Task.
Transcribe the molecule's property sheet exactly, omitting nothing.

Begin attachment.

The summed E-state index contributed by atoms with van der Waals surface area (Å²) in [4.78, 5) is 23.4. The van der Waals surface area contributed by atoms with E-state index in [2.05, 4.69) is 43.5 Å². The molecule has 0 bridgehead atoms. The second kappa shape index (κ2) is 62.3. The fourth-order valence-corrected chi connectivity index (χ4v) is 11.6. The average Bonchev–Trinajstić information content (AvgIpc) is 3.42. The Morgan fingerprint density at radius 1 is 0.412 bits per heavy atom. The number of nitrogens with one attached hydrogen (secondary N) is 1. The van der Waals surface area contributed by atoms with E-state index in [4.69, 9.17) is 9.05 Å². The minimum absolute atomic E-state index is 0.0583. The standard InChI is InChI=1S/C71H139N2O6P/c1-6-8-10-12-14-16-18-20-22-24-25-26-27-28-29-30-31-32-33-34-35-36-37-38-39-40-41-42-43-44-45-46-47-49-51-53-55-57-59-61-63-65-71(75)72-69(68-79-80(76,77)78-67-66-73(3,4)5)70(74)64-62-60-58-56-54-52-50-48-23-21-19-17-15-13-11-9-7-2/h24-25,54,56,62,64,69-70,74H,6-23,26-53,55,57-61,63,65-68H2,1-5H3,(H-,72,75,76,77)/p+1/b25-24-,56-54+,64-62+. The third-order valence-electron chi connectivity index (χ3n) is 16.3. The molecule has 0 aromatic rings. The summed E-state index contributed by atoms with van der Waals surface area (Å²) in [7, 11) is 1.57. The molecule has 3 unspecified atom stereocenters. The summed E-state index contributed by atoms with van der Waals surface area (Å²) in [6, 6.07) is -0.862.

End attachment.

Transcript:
The summed E-state index contributed by atoms with van der Waals surface area (Å²) in [4.78, 5) is 23.4. The van der Waals surface area contributed by atoms with E-state index in [2.05, 4.69) is 43.5 Å². The molecule has 0 bridgehead atoms. The second kappa shape index (κ2) is 62.3. The fourth-order valence-corrected chi connectivity index (χ4v) is 11.6. The average Bonchev–Trinajstić information content (AvgIpc) is 3.42. The Morgan fingerprint density at radius 1 is 0.412 bits per heavy atom. The number of nitrogens with one attached hydrogen (secondary N) is 1. The van der Waals surface area contributed by atoms with E-state index in [4.69, 9.17) is 9.05 Å². The minimum absolute atomic E-state index is 0.0583. The standard InChI is InChI=1S/C71H139N2O6P/c1-6-8-10-12-14-16-18-20-22-24-25-26-27-28-29-30-31-32-33-34-35-36-37-38-39-40-41-42-43-44-45-46-47-49-51-53-55-57-59-61-63-65-71(75)72-69(68-79-80(76,77)78-67-66-73(3,4)5)70(74)64-62-60-58-56-54-52-50-48-23-21-19-17-15-13-11-9-7-2/h24-25,54,56,62,64,69-70,74H,6-23,26-53,55,57-61,63,65-68H2,1-5H3,(H-,72,75,76,77)/p+1/b25-24-,56-54+,64-62+. The third-order valence-electron chi connectivity index (χ3n) is 16.3. The molecule has 0 aromatic rings. The summed E-state index contributed by atoms with van der Waals surface area (Å²) in [7, 11) is 1.57. The molecule has 3 unspecified atom stereocenters. The summed E-state index contributed by atoms with van der Waals surface area (Å²) in [6, 6.07) is -0.862.